You’ll notice something neat start to happen. Your dog will begin settling and look at you expectantly waiting for a Mark and Reward. The reinforcement for the Settle behavior has worked. Next you can add a Verbal Cue as described later.

ADVANTAGE - You can get behaviors that might be harder to teach your dog using Luring.

DIFFICULTY - It requires the trainer to keenly observe their dog. Something we generally encourage our human clients to do more of anyway.


  • Allow your dog to offer behaviors. No Prompting - pointing or speaking.
  • You can capture any behavior your dog offers on their own.
  • Keep it simple.
    • When first trying this method, choose behaviors most dogs offer regularly, like the Settle or a Stretch, Sit, Head Tilt, etc.
    • This helps you practice your timing and see some fun results.
  • Have fun with it! 


In the video here, Stephanie taught Petra her "Down" skill using Capturing. Once Petra was offering the skill regularly, Stephanie added a Hand Signal, so she could ask Petra to Down with that Visual Cue. Pretty cool!


This method of training is magical for teaching your dog complicated behaviors. Imagine your dog trimming their own nails by scratching them on a board covered with emory-type material (available at hardware stores). Yep! This is possible using Shaping.

Shaping is an advanced training method requiring excellent observational and timing skills on the part of the trainer. To teach any complicated behavior, it’s best to break the desired end result  into small easily achievable pieces that build up to the end result. Think, learning to drive a car. You need to learn the individual pieces of the process before driving fluidly. Wasn’t it satisfying when you could figure out each step? Before you knew it, you were driving! In this same way, with the nail filing board, you’d break the process down into easily achievable steps to get to the end result.

Here’s what this would look like:

  1. Put the emory board on the floor.
  2. Mark and Reward your dog just for looking at it or going near it.
  3. As your dog understands that interacting with the board is Rewarding, they're motivated to interact further with the board.
  4. When they get comfortable with this idea and are repeating this behavior 5 out of 5 times,...
  5. Wait slightly longer (seconds only) before Marking to see what they do when you do not Mark.
    1. Don’t wait too long or your dog will become frustrated.
  6. Your dog will likely interact with the board more intensely. 
    1. Most dogs, when you don’t Mark and Reward as quickly as before, will start to try different actions with the board to get you to Mark and Reward; standing on the board, putting a paw on the board, etc.
    2. This is what you’re looking for.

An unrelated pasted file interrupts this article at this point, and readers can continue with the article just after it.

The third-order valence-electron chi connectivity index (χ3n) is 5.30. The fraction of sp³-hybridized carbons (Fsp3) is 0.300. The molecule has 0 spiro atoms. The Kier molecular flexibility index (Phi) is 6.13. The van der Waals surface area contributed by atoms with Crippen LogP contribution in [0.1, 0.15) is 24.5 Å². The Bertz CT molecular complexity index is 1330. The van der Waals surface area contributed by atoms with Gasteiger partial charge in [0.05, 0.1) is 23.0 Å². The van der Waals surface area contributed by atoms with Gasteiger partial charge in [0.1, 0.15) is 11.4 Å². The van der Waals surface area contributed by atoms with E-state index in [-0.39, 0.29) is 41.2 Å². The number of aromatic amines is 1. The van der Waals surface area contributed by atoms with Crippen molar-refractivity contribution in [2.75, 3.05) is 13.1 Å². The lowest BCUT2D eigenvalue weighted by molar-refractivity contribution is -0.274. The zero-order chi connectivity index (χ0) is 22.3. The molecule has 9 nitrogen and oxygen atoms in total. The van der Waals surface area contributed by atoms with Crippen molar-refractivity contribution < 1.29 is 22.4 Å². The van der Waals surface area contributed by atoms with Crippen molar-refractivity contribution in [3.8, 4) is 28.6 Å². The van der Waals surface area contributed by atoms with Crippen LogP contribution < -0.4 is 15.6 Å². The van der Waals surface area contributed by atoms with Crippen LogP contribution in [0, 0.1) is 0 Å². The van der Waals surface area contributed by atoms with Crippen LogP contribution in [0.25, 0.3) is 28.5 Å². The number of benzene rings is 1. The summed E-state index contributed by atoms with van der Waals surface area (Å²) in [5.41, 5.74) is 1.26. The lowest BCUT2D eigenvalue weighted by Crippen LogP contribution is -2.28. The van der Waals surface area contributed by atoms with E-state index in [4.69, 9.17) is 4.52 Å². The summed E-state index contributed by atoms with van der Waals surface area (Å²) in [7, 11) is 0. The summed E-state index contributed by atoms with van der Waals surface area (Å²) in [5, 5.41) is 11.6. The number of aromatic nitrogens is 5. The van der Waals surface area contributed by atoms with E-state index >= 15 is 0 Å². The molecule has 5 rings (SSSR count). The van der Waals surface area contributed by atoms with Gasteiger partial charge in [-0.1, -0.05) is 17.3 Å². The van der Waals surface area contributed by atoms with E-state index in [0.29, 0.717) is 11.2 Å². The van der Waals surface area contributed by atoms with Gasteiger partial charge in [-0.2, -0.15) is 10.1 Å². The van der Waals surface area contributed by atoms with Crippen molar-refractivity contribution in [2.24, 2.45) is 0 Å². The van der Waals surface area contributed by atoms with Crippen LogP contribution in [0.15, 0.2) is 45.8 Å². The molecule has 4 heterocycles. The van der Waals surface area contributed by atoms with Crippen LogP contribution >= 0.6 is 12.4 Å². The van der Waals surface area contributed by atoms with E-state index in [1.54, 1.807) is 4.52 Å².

7. Maybe wait for a step onto the board to Mark or Mark both the stepping onto and off of the board to Mark and Reward that paw movement.
  8. Next you might wait to Mark and Reward paw movement while staying on the board.

With Shaping you are teaching your dog that interacting with an object is Rewarding. Quietly in your mind, you gradually raise the Criteria for what you will Mark and Reward.

You are not using any Lures or Prompting, like pointing or talking to your dog. Other than the sound of the Marker, this is quiet, concentrated training.

ADVANTAGE - You can teach behaviors it might otherwise be very difficult to train using Luring or Capturing.

DIFFICULTY - This is a slow and methodical process. The trainer’s timing needs to be precise, the Criteria needs to be clear and the rate of Reinforcement frequent for any behavior within the Criteria level you are working at.


  • A high rate of Reinforcement - lots of Marking and Rewarding for any interactions.
  • Short training sessions work best - 5-10 minutes at a time.
  • Set the Criteria for getting Marked and Rewarded super low at first.
  • Increase Criteria based on your individual dog’s confidence level with the object.
  • Take your time and allow your dog to move at their own pace.
  • Take a break after a couple good reps leaving your dog feeling excited about the activity.
  • No Luring - your dog must progress at their own pace interacting with the novel object.
  • Whichever item you want your dog to interact with, if possible, put it away when not training. This keeps the item novel and interesting when presented again.

Remember you are asking your dog to either interact confidently with an item they may not normally interact with or to move their body in a way that may be new to them.

Luring could very easily move your dog too fast into the activity and create stress if they are not yet comfortable enough to do so. This sort of stress and pressure is counterproductive. Your dog could even become afraid of the object or activity. Take your time. Let your dog move at their own pace happily.